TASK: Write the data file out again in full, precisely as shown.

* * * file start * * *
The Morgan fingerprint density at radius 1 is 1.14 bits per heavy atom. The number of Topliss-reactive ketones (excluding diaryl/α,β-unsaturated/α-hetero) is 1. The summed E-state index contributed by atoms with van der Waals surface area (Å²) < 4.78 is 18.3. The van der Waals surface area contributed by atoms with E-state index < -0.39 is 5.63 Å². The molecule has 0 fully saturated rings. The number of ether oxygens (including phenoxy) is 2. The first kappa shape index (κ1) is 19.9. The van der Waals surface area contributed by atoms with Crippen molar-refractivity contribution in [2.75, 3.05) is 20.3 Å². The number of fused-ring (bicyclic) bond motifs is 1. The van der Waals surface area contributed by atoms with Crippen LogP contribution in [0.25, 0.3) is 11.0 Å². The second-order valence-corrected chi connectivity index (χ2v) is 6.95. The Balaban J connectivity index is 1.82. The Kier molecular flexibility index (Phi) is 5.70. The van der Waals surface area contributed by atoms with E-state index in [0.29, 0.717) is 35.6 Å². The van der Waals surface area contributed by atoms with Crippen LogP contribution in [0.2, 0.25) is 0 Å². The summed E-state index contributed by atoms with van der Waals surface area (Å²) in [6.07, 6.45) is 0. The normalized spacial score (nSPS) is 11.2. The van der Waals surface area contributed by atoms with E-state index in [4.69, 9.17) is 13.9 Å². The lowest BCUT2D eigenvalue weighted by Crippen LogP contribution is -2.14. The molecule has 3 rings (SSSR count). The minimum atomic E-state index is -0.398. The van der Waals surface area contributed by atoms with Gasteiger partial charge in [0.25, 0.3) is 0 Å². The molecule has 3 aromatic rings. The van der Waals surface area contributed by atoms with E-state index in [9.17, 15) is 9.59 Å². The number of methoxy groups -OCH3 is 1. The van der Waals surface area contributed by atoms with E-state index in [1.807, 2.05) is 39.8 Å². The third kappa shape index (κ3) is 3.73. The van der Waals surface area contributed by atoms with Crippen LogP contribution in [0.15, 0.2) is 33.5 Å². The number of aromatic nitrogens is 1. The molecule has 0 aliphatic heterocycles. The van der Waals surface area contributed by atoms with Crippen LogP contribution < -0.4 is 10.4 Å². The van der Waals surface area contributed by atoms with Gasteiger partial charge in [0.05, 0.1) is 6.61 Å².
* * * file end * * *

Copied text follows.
The Morgan fingerprint density at radius 1 is 1.14 bits per heavy atom. The number of Topliss-reactive ketones (excluding diaryl/α,β-unsaturated/α-hetero) is 1. The summed E-state index contributed by atoms with van der Waals surface area (Å²) < 4.78 is 18.3. The van der Waals surface area contributed by atoms with E-state index < -0.39 is 5.63 Å². The molecule has 0 fully saturated rings. The number of ether oxygens (including phenoxy) is 2. The first kappa shape index (κ1) is 19.9. The van der Waals surface area contributed by atoms with Crippen molar-refractivity contribution in [2.75, 3.05) is 20.3 Å². The number of fused-ring (bicyclic) bond motifs is 1. The van der Waals surface area contributed by atoms with Crippen LogP contribution in [0.25, 0.3) is 11.0 Å². The second-order valence-corrected chi connectivity index (χ2v) is 6.95. The Balaban J connectivity index is 1.82. The Kier molecular flexibility index (Phi) is 5.70. The van der Waals surface area contributed by atoms with E-state index in [0.29, 0.717) is 35.6 Å². The van der Waals surface area contributed by atoms with Crippen LogP contribution in [0.2, 0.25) is 0 Å². The summed E-state index contributed by atoms with van der Waals surface area (Å²) in [6.07, 6.45) is 0. The normalized spacial score (nSPS) is 11.2. The van der Waals surface area contributed by atoms with E-state index in [4.69, 9.17) is 13.9 Å². The lowest BCUT2D eigenvalue weighted by Crippen LogP contribution is -2.14. The molecule has 3 rings (SSSR count). The minimum atomic E-state index is -0.398. The van der Waals surface area contributed by atoms with Gasteiger partial charge in [0.25, 0.3) is 0 Å². The molecule has 3 aromatic rings. The van der Waals surface area contributed by atoms with E-state index in [9.17, 15) is 9.59 Å². The number of methoxy groups -OCH3 is 1. The van der Waals surface area contributed by atoms with E-state index in [1.807, 2.05) is 39.8 Å². The third kappa shape index (κ3) is 3.73. The van der Waals surface area contributed by atoms with Crippen LogP contribution in [0.15, 0.2) is 33.5 Å². The number of aromatic nitrogens is 1. The molecule has 0 aliphatic heterocycles. The van der Waals surface area contributed by atoms with Crippen LogP contribution < -0.4 is 10.4 Å². The van der Waals surface area contributed by atoms with Gasteiger partial charge in [0.05, 0.1) is 6.61 Å².